The Glenlivet Launches Its $25,000 Vintage 1967 Whiskey With Bottle And Case Designed By Bethan Gray

Food & Drink

When The Glenlivet decided to unveil the third-ever expression of its highly-exclusive, limited-edition 50-year-old Winchester Collection, one of the world’s finest single malt Scotch whiskeys, it decided to call on London-based, Scottish-Welsh designer Bethan Gray –  the first time in its history that it has commissioned a designer to imagine both its bottle and display case, thereby turning them into highly-desirable collector’s objects. Working for two years on their design and manufacture, Gray was inspired by the landscapes of the Speyside region in northeastern Scotland where The Glenlivet is distilled, her family connection to the area as her grandfather was a research forester in the Cairngorms approximately 30 minutes from the distillery and the complex whiskey itself. She collaborated with glassblower Brodie Nairn, based in the Highlands of Scotland, who crafted each bottle with contemporary hand-cut lines to create an ombré color effect that echoes the half-century ageing process of the liquid inside using innovative glassmaking techniques and bespoke cutting tools. The bottle is then engraved and hand-painted.

The Glenlivet Winchester Collection Vintage 1967 bottle and case designed by Bethan GrayPhoto courtesy of The Glenlivet

Thereafter, each bottle is wrapped inside a hand-stained, birds-eye maple veneer round case adorned with five meters of sinuous solid copper overlays in a reinterpretation of Gray’s signature Dhow pattern. It references the River Spey and layers of mist that gather in the surrounding valleys and is an echo to the distillery’s charred barrels and copper stills. This new technique of overlaying on a curve that took 12 months to perfect was invented especially for The Glenlivet project and meticulously carried out by artisans in Oman. Mother-of-pearl is inlaid into the case in a nod to the local freshwater pearl mussel shells found in the River Spey. “The Glenlivet’s master distiller, Alan Winchester, and I had a lot in common and that has been the foundation of the collaboration,” Gray discloses. “I’ve also been able to bring access to some of the most highly-skilled craftspeople in the world. The canister has been made by the same master craftsmen who make my Dhow furniture collection and it features incredibly intricate techniques that they have created and that are unique to them.”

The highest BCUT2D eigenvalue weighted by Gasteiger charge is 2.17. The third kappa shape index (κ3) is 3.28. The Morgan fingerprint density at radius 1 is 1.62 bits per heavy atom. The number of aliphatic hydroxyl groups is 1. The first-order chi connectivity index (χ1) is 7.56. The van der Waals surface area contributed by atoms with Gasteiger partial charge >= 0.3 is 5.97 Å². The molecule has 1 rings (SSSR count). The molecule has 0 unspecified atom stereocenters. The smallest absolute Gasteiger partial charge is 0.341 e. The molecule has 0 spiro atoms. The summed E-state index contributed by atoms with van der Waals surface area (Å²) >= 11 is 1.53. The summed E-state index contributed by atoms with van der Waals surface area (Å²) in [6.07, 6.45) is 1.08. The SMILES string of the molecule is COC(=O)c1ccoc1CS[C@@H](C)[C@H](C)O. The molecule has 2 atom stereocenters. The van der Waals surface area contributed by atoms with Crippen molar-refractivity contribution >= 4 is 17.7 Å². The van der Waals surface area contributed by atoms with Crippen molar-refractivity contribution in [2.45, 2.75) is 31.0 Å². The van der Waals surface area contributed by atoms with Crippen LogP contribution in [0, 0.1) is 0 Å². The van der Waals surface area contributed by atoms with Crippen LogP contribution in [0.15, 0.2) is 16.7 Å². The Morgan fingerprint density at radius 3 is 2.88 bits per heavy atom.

The tools and materials needed to craft the whiskey bottle and display casePhoto courtesy of The Glenlivet

Having won four Elle Decoration British Design Awards including Best British Designer, Gray is one of the UK’s most acclaimed furniture and homeware designers. After a decade at Habitat, she set up her own studio in 2008 with a focus on craftsmanship to keep traditional techniques and cultural narratives from across the globe alive, today supporting over 400 master artisans worldwide. “There are a lot of similarities between the whiskey-making process with its focus on noble materials and craft and my own practice where I am fascinated by natural materials and telling stories through craft, so I was really intrigued when The Glenlivet wrote to me to work with Alan and his team to create this incredibly special collaboration,” Gray says. “We are both inspired by spending time in nature, and spent time together exploring the Cairngorms, which I found so inspiring. We intended to tell a story about the craftsmanship behind such a rare and coveted collector’s item, and we wanted to incorporate features from nature that were important to both Alan and I. Ideas for the designs stemmed from the Cairngorms landscape, and going back to nature helped to create a truly distinctive theme. My own work is often inspired by nature, and it was amazing to be a part of a project that takes natural materials and builds on decades of experience and knowledge to create an exceptional product.”